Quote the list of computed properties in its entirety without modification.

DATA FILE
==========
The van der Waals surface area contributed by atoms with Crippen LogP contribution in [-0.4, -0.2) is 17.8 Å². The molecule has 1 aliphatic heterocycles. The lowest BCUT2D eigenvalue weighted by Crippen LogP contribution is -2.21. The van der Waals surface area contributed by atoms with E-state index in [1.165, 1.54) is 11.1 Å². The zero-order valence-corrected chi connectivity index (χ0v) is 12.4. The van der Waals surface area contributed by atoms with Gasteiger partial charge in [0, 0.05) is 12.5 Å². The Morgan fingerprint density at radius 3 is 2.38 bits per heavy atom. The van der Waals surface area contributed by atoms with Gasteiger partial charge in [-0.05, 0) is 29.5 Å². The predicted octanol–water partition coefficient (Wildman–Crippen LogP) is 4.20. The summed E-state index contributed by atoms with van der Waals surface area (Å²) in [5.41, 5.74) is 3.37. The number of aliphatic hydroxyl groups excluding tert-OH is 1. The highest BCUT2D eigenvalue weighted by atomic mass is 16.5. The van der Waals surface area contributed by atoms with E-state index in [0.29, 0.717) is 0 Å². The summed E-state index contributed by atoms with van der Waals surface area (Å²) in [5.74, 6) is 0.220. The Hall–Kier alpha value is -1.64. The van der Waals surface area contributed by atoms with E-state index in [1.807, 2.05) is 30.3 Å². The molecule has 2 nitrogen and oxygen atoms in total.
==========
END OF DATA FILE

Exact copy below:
The van der Waals surface area contributed by atoms with Crippen LogP contribution in [-0.4, -0.2) is 17.8 Å². The molecule has 1 aliphatic heterocycles. The lowest BCUT2D eigenvalue weighted by Crippen LogP contribution is -2.21. The van der Waals surface area contributed by atoms with E-state index in [1.165, 1.54) is 11.1 Å². The zero-order valence-corrected chi connectivity index (χ0v) is 12.4. The van der Waals surface area contributed by atoms with Gasteiger partial charge in [0, 0.05) is 12.5 Å². The Morgan fingerprint density at radius 3 is 2.38 bits per heavy atom. The van der Waals surface area contributed by atoms with Gasteiger partial charge in [-0.05, 0) is 29.5 Å². The predicted octanol–water partition coefficient (Wildman–Crippen LogP) is 4.20. The summed E-state index contributed by atoms with van der Waals surface area (Å²) in [5.41, 5.74) is 3.37. The number of aliphatic hydroxyl groups excluding tert-OH is 1. The highest BCUT2D eigenvalue weighted by atomic mass is 16.5. The van der Waals surface area contributed by atoms with E-state index in [0.29, 0.717) is 0 Å². The summed E-state index contributed by atoms with van der Waals surface area (Å²) in [5.74, 6) is 0.220. The Hall–Kier alpha value is -1.64. The van der Waals surface area contributed by atoms with E-state index in [1.807, 2.05) is 30.3 Å². The molecule has 2 nitrogen and oxygen atoms in total.